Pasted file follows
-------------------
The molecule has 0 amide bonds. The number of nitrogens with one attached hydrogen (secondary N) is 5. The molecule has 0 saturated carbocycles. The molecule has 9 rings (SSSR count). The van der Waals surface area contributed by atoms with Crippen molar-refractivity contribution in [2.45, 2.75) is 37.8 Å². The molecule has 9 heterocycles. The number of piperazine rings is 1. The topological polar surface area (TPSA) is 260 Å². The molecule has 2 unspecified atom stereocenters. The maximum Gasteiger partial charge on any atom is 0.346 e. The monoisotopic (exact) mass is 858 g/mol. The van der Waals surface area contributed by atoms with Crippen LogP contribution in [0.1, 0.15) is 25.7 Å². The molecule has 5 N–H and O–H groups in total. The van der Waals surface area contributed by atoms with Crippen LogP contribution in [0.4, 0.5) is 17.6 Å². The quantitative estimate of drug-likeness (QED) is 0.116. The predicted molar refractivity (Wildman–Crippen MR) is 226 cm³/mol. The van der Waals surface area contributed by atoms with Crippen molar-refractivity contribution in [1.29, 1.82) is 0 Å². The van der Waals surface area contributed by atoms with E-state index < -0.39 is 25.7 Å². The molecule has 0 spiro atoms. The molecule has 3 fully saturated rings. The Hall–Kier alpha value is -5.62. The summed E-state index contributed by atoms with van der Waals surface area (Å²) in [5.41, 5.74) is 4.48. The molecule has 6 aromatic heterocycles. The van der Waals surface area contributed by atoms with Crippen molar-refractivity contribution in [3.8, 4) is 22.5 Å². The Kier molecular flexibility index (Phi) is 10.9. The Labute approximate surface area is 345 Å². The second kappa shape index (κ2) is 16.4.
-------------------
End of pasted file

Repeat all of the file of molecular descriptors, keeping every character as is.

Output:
The molecule has 0 amide bonds. The number of nitrogens with one attached hydrogen (secondary N) is 5. The molecule has 0 saturated carbocycles. The molecule has 9 rings (SSSR count). The van der Waals surface area contributed by atoms with Crippen molar-refractivity contribution in [2.45, 2.75) is 37.8 Å². The molecule has 9 heterocycles. The number of piperazine rings is 1. The topological polar surface area (TPSA) is 260 Å². The molecule has 2 unspecified atom stereocenters. The maximum Gasteiger partial charge on any atom is 0.346 e. The monoisotopic (exact) mass is 858 g/mol. The van der Waals surface area contributed by atoms with Crippen LogP contribution in [0.1, 0.15) is 25.7 Å². The molecule has 5 N–H and O–H groups in total. The van der Waals surface area contributed by atoms with Crippen LogP contribution in [0.4, 0.5) is 17.6 Å². The quantitative estimate of drug-likeness (QED) is 0.116. The predicted molar refractivity (Wildman–Crippen MR) is 226 cm³/mol. The van der Waals surface area contributed by atoms with Crippen molar-refractivity contribution in [1.29, 1.82) is 0 Å². The van der Waals surface area contributed by atoms with E-state index < -0.39 is 25.7 Å². The molecule has 0 spiro atoms. The molecule has 3 fully saturated rings. The Hall–Kier alpha value is -5.62. The summed E-state index contributed by atoms with van der Waals surface area (Å²) in [5.41, 5.74) is 4.48. The molecule has 6 aromatic heterocycles. The van der Waals surface area contributed by atoms with Crippen molar-refractivity contribution in [3.8, 4) is 22.5 Å². The Kier molecular flexibility index (Phi) is 10.9. The Labute approximate surface area is 345 Å². The second kappa shape index (κ2) is 16.4.